Jim Cramer: Apple Vies for Your Car

NEW YORK (Real Money) -- Does Apple (AAPL) want to dominate your ears or does it want to back-door into more of your car? Does it want to knock Harman (HAR) out of the infotainment business in cars?

You are going to hear that a lot today when people peel back the onion of the possible $3.2 billion deal to buy Beats Electronics.

I think they won't, but I also know that this deal would put pressure on Harman's stock, even though it just reported an amazing quarter and is one of the best-performing stocks of the era.

The initial stories about the potential acquisition are highlighting the streaming music service that Beats offers with some sort of patented technology from which I am sure audiophiles can make hay. The thinking is pretty easy to follow: Apple iTunes numbers were actually down year over year -- not just growing more slowly -- and that's because it is losing mindshare to those who want to rent music via Spotify and Pandora (P). We know the late Apple founder Steve Jobs believed that people wanted to own, not rent, music. But times change and people's habits change, and Jobs looks like he was wrong on this one.

So if Apple buys Beats, it gets some cool headphones that it already sells at its stores, and it can integrate Beats into its operating system.


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But if you go to the Web site for Beats and scroll down, you will see that Beats is part of a package for the Fiat and Chrysler higher-end vehicles. So people are going to be speculating that Apple wants to use this back door to get into the incredibly lucrative car infotainment business. You have 250 million cars on the highway in the U.S., and each comes with a system that's got a lot of technology in it that revolves around infotainment. The dominant player in the space is Harman, which makes systems for just about every car company, including Chrysler.

Last month, at the New York International Auto Show, Apple introduced CarPlay, a system that allows your iPhone to work in conjunction with, or to duplicate, some of the functions that Harman provides as part of its infotainment system. Harman has always had a cohort of short-sellers circling it, and we saw a lot of shorting in Harman when Apple was on the verge of displaying CarPlay at the auto show. But once it came out, the sellers covered, as it was viewed as too limited to really challenge Harman, which has integrated itself into the very sinew of cars after initially being seen as just a speaker company.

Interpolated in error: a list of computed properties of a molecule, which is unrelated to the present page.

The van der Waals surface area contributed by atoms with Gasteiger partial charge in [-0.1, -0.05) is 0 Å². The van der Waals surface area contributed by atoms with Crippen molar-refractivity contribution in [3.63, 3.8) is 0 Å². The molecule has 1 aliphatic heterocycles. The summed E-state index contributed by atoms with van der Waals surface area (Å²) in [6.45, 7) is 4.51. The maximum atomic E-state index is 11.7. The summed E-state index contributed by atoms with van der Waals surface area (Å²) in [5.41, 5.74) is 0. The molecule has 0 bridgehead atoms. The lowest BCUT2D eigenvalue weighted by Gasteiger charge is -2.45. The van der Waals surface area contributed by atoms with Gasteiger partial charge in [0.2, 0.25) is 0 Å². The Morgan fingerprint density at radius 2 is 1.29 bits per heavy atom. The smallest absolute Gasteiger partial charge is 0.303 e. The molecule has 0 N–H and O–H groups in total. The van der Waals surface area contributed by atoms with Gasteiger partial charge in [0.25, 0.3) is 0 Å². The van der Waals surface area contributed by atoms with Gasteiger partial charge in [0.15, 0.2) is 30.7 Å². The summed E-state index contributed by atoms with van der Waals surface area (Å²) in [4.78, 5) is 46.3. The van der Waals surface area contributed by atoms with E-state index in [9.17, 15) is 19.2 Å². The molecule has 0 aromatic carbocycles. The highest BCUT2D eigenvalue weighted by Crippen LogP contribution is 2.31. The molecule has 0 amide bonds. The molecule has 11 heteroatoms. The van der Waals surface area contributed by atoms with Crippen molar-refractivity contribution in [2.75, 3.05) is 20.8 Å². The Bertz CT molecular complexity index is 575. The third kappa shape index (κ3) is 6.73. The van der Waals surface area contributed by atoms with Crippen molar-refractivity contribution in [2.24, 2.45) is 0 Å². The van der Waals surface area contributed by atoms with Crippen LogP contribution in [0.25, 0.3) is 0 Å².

So, now the question becomes: Will Beats be "just the speaker company" that combines with Apple to eventually challenge Harman's hegemony in the auto business? Could that be the hidden goal behind Beats beyond the headphone and subscription businesses?

Now, we don't know whether that's the case. But we do know that Beats will no doubt team up with Apple to develop an iPhone that will rival the brand-new HTC Android system, which uses a Harman system that got the same high-end sound equivalent from some of the best Harman speakers. It's meant to combat what many feel is the crimped and less-than-stellar sound that currently comes out of your cellphone. It could be a defensive move that's very much needed, given that Sprint (S) just started featuring the Harman phone at it stores, and it could take market share away from the iPhone.

So it makes sense that Apple intends to square off against Harman both in the car and in the handheld device.

There's only one real weakness to this potential controversy. Apple is reportedly set to pay $3.2 billion for Beats. Harman is only a $7 billion company. Apple could -- and should -- pay $10 billion to get Harman, which would then integrate everything Apple wants into pretty much every car on the road, which is where Harman's headed.

That, alas, would be a better deal. So would, for that matter, just going and buying Pandora for $6 billion, a nice premium to the $4.5 billion that Pandora currently trades for. Yes, $16 billion is a lot more than the $3.2 billion that Apple might shell out for Beats. But with it you get the streaming system and the potential infotainment system for every car on the road.

Just makes a heck of a lot more sense to me than trying to dislodge Harman. I say let Harman shares come down off the machinations associated with this deal. And then buy it -- because if Apple wants in, why wouldn't one of Apple's rivals want to make a similar move?

Yep -- don't short Harman. Buy it on the pressure this deal will generate. Because as powerful as Apple is, you can't topple the business that Harman has built over the years with pretty much every auto company out there, including the only partner Beats currently has in the business -- the Fiat-Chrysler nexus.

At the time of publication, Action Alerts PLUS, which Cramer co-manages as a charitable trust, was long AAPL.

Editor's Note: This article was originally published at 6:41 a.m. EST on Real Money on May 9.

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